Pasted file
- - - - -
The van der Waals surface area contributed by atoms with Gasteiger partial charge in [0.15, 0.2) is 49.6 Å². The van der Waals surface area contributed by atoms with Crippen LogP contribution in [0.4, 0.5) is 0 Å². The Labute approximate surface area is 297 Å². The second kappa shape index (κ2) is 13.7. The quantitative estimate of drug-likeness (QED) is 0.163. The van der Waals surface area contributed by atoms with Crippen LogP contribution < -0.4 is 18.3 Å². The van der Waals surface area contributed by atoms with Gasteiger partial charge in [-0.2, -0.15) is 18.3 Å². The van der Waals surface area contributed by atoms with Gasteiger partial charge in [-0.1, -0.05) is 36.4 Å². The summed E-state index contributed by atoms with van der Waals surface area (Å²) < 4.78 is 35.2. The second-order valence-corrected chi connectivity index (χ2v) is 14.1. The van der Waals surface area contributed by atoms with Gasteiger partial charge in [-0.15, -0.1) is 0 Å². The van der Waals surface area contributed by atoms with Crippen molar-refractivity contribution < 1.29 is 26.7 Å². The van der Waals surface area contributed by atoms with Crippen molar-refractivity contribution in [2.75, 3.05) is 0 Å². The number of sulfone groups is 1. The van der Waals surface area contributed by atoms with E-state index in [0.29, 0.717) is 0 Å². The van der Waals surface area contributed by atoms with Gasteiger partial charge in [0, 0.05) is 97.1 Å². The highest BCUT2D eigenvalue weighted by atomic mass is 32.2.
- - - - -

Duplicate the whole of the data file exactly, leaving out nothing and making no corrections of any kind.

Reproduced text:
The van der Waals surface area contributed by atoms with Gasteiger partial charge in [0.15, 0.2) is 49.6 Å². The van der Waals surface area contributed by atoms with Crippen LogP contribution in [0.4, 0.5) is 0 Å². The Labute approximate surface area is 297 Å². The second kappa shape index (κ2) is 13.7. The quantitative estimate of drug-likeness (QED) is 0.163. The van der Waals surface area contributed by atoms with Crippen LogP contribution < -0.4 is 18.3 Å². The van der Waals surface area contributed by atoms with Gasteiger partial charge in [-0.2, -0.15) is 18.3 Å². The van der Waals surface area contributed by atoms with Gasteiger partial charge in [-0.1, -0.05) is 36.4 Å². The summed E-state index contributed by atoms with van der Waals surface area (Å²) < 4.78 is 35.2. The second-order valence-corrected chi connectivity index (χ2v) is 14.1. The van der Waals surface area contributed by atoms with Gasteiger partial charge in [-0.15, -0.1) is 0 Å². The van der Waals surface area contributed by atoms with Crippen molar-refractivity contribution < 1.29 is 26.7 Å². The van der Waals surface area contributed by atoms with Crippen molar-refractivity contribution in [2.75, 3.05) is 0 Å². The number of sulfone groups is 1. The van der Waals surface area contributed by atoms with E-state index in [0.29, 0.717) is 0 Å². The van der Waals surface area contributed by atoms with Gasteiger partial charge in [0, 0.05) is 97.1 Å². The highest BCUT2D eigenvalue weighted by atomic mass is 32.2.